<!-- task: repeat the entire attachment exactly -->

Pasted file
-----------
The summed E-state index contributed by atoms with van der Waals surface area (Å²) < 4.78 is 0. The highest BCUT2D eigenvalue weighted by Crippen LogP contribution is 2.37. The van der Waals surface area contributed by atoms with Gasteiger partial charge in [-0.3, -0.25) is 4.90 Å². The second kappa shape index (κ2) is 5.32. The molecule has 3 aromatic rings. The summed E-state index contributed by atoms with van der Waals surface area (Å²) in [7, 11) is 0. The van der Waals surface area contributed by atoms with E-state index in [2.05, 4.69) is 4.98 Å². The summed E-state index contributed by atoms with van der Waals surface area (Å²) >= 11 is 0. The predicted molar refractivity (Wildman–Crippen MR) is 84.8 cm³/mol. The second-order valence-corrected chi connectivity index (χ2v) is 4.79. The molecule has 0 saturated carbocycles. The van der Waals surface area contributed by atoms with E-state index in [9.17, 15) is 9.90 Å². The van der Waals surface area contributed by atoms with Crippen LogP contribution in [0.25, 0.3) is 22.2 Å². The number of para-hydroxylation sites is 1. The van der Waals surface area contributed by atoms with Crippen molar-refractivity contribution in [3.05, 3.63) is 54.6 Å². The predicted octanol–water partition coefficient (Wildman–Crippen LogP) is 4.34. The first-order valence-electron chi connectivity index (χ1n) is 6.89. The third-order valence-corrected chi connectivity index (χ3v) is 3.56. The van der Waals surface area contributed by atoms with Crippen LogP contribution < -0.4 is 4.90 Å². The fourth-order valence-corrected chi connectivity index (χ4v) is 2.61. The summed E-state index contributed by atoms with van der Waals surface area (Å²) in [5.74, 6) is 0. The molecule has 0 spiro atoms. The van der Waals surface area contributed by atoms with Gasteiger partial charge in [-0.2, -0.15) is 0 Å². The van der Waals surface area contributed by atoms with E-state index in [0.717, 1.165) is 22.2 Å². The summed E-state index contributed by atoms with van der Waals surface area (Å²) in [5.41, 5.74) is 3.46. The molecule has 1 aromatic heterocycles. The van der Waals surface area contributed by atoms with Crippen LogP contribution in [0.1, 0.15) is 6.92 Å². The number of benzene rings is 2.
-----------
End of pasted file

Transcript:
The summed E-state index contributed by atoms with van der Waals surface area (Å²) < 4.78 is 0. The highest BCUT2D eigenvalue weighted by Crippen LogP contribution is 2.37. The van der Waals surface area contributed by atoms with Gasteiger partial charge in [-0.3, -0.25) is 4.90 Å². The second kappa shape index (κ2) is 5.32. The molecule has 3 aromatic rings. The summed E-state index contributed by atoms with van der Waals surface area (Å²) in [7, 11) is 0. The van der Waals surface area contributed by atoms with E-state index in [2.05, 4.69) is 4.98 Å². The summed E-state index contributed by atoms with van der Waals surface area (Å²) >= 11 is 0. The predicted molar refractivity (Wildman–Crippen MR) is 84.8 cm³/mol. The second-order valence-corrected chi connectivity index (χ2v) is 4.79. The molecule has 0 saturated carbocycles. The van der Waals surface area contributed by atoms with E-state index in [9.17, 15) is 9.90 Å². The van der Waals surface area contributed by atoms with Crippen LogP contribution in [0.25, 0.3) is 22.2 Å². The number of para-hydroxylation sites is 1. The van der Waals surface area contributed by atoms with Crippen molar-refractivity contribution in [3.05, 3.63) is 54.6 Å². The predicted octanol–water partition coefficient (Wildman–Crippen LogP) is 4.34. The first-order valence-electron chi connectivity index (χ1n) is 6.89. The third-order valence-corrected chi connectivity index (χ3v) is 3.56. The van der Waals surface area contributed by atoms with Crippen LogP contribution < -0.4 is 4.90 Å². The fourth-order valence-corrected chi connectivity index (χ4v) is 2.61. The summed E-state index contributed by atoms with van der Waals surface area (Å²) in [5.74, 6) is 0. The molecule has 0 spiro atoms. The van der Waals surface area contributed by atoms with Gasteiger partial charge in [-0.2, -0.15) is 0 Å². The van der Waals surface area contributed by atoms with E-state index in [0.717, 1.165) is 22.2 Å². The summed E-state index contributed by atoms with van der Waals surface area (Å²) in [5.41, 5.74) is 3.46. The molecule has 1 aromatic heterocycles. The van der Waals surface area contributed by atoms with Crippen LogP contribution in [0.1, 0.15) is 6.92 Å². The number of benzene rings is 2.